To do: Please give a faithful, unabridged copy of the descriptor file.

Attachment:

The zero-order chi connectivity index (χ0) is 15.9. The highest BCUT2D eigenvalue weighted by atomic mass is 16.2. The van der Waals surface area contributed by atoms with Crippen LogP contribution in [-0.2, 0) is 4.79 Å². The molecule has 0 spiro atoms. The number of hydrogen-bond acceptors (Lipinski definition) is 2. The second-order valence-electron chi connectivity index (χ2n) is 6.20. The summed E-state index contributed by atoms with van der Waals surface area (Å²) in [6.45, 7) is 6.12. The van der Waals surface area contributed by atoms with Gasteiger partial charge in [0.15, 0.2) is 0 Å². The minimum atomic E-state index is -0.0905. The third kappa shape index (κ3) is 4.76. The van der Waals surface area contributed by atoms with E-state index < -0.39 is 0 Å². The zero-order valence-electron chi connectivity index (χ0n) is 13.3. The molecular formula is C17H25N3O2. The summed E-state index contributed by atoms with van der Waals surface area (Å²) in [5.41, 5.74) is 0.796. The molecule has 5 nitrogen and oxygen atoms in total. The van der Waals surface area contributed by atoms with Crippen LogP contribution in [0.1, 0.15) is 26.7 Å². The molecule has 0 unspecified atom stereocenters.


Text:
The zero-order chi connectivity index (χ0) is 15.9. The highest BCUT2D eigenvalue weighted by atomic mass is 16.2. The van der Waals surface area contributed by atoms with Crippen LogP contribution in [-0.2, 0) is 4.79 Å². The molecule has 0 spiro atoms. The number of hydrogen-bond acceptors (Lipinski definition) is 2. The second-order valence-electron chi connectivity index (χ2n) is 6.20. The summed E-state index contributed by atoms with van der Waals surface area (Å²) in [6.45, 7) is 6.12. The van der Waals surface area contributed by atoms with Gasteiger partial charge in [0.15, 0.2) is 0 Å². The minimum atomic E-state index is -0.0905. The third kappa shape index (κ3) is 4.76. The van der Waals surface area contributed by atoms with E-state index < -0.39 is 0 Å². The zero-order valence-electron chi connectivity index (χ0n) is 13.3. The molecular formula is C17H25N3O2. The summed E-state index contributed by atoms with van der Waals surface area (Å²) in [5.41, 5.74) is 0.796. The molecule has 5 nitrogen and oxygen atoms in total. The van der Waals surface area contributed by atoms with Crippen LogP contribution in [0.1, 0.15) is 26.7 Å². The molecule has 0 unspecified atom stereocenters.